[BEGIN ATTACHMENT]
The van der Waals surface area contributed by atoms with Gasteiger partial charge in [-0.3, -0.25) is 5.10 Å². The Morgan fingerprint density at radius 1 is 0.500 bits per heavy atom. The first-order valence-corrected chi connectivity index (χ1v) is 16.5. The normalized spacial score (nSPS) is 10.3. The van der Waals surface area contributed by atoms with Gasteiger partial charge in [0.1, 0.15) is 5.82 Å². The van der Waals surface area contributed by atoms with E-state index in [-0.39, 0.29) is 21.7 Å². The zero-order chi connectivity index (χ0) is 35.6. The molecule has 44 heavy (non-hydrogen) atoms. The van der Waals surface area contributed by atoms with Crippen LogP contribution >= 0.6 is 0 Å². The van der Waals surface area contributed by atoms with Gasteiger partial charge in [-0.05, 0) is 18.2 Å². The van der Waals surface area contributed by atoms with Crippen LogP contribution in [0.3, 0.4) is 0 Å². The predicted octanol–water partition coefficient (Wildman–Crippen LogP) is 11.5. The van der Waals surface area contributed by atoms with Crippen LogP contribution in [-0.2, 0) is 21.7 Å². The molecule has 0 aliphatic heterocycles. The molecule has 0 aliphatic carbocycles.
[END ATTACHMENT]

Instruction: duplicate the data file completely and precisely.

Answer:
The van der Waals surface area contributed by atoms with Gasteiger partial charge in [-0.3, -0.25) is 5.10 Å². The Morgan fingerprint density at radius 1 is 0.500 bits per heavy atom. The first-order valence-corrected chi connectivity index (χ1v) is 16.5. The normalized spacial score (nSPS) is 10.3. The van der Waals surface area contributed by atoms with Gasteiger partial charge in [0.1, 0.15) is 5.82 Å². The van der Waals surface area contributed by atoms with E-state index in [-0.39, 0.29) is 21.7 Å². The zero-order chi connectivity index (χ0) is 35.6. The molecule has 44 heavy (non-hydrogen) atoms. The van der Waals surface area contributed by atoms with Crippen LogP contribution >= 0.6 is 0 Å². The van der Waals surface area contributed by atoms with Gasteiger partial charge in [-0.05, 0) is 18.2 Å². The van der Waals surface area contributed by atoms with Crippen LogP contribution in [0.3, 0.4) is 0 Å². The predicted octanol–water partition coefficient (Wildman–Crippen LogP) is 11.5. The van der Waals surface area contributed by atoms with Crippen LogP contribution in [-0.2, 0) is 21.7 Å². The molecule has 0 aliphatic heterocycles. The molecule has 0 aliphatic carbocycles.